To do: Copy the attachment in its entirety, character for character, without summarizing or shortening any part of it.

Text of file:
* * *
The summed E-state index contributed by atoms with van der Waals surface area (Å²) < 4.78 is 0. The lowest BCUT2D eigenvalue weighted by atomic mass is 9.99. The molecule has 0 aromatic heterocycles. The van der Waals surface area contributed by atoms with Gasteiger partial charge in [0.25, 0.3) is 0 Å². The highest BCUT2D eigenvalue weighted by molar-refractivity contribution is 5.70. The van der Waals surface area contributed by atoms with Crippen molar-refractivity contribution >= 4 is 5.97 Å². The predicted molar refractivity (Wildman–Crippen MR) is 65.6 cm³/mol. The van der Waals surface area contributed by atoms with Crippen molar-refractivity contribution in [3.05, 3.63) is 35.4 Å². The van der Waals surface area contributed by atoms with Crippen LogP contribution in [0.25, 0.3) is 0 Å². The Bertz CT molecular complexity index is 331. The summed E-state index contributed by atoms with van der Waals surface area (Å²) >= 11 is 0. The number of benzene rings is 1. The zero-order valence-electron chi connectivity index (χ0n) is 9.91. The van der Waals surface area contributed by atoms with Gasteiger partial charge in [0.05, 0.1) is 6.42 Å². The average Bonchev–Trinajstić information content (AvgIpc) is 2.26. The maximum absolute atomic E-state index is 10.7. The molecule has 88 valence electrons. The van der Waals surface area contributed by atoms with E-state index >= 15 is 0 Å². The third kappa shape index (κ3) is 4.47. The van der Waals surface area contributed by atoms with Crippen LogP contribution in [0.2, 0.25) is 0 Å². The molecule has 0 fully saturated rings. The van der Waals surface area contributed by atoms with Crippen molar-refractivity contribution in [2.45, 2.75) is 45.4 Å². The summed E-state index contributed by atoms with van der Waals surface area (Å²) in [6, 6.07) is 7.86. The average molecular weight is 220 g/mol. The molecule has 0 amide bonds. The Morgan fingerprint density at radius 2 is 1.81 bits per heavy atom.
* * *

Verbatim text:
The summed E-state index contributed by atoms with van der Waals surface area (Å²) < 4.78 is 0. The lowest BCUT2D eigenvalue weighted by atomic mass is 9.99. The molecule has 0 aromatic heterocycles. The van der Waals surface area contributed by atoms with Gasteiger partial charge in [0.25, 0.3) is 0 Å². The highest BCUT2D eigenvalue weighted by molar-refractivity contribution is 5.70. The van der Waals surface area contributed by atoms with Crippen molar-refractivity contribution >= 4 is 5.97 Å². The predicted molar refractivity (Wildman–Crippen MR) is 65.6 cm³/mol. The van der Waals surface area contributed by atoms with Crippen molar-refractivity contribution in [3.05, 3.63) is 35.4 Å². The van der Waals surface area contributed by atoms with Crippen LogP contribution in [0.25, 0.3) is 0 Å². The Bertz CT molecular complexity index is 331. The summed E-state index contributed by atoms with van der Waals surface area (Å²) >= 11 is 0. The number of benzene rings is 1. The zero-order valence-electron chi connectivity index (χ0n) is 9.91. The van der Waals surface area contributed by atoms with Gasteiger partial charge in [0.05, 0.1) is 6.42 Å². The average Bonchev–Trinajstić information content (AvgIpc) is 2.26. The maximum absolute atomic E-state index is 10.7. The molecule has 88 valence electrons. The van der Waals surface area contributed by atoms with E-state index >= 15 is 0 Å². The third kappa shape index (κ3) is 4.47. The van der Waals surface area contributed by atoms with Crippen LogP contribution in [0.2, 0.25) is 0 Å². The molecule has 0 fully saturated rings. The van der Waals surface area contributed by atoms with Crippen molar-refractivity contribution in [2.45, 2.75) is 45.4 Å². The summed E-state index contributed by atoms with van der Waals surface area (Å²) in [6, 6.07) is 7.86. The average molecular weight is 220 g/mol. The molecule has 0 amide bonds. The Morgan fingerprint density at radius 2 is 1.81 bits per heavy atom.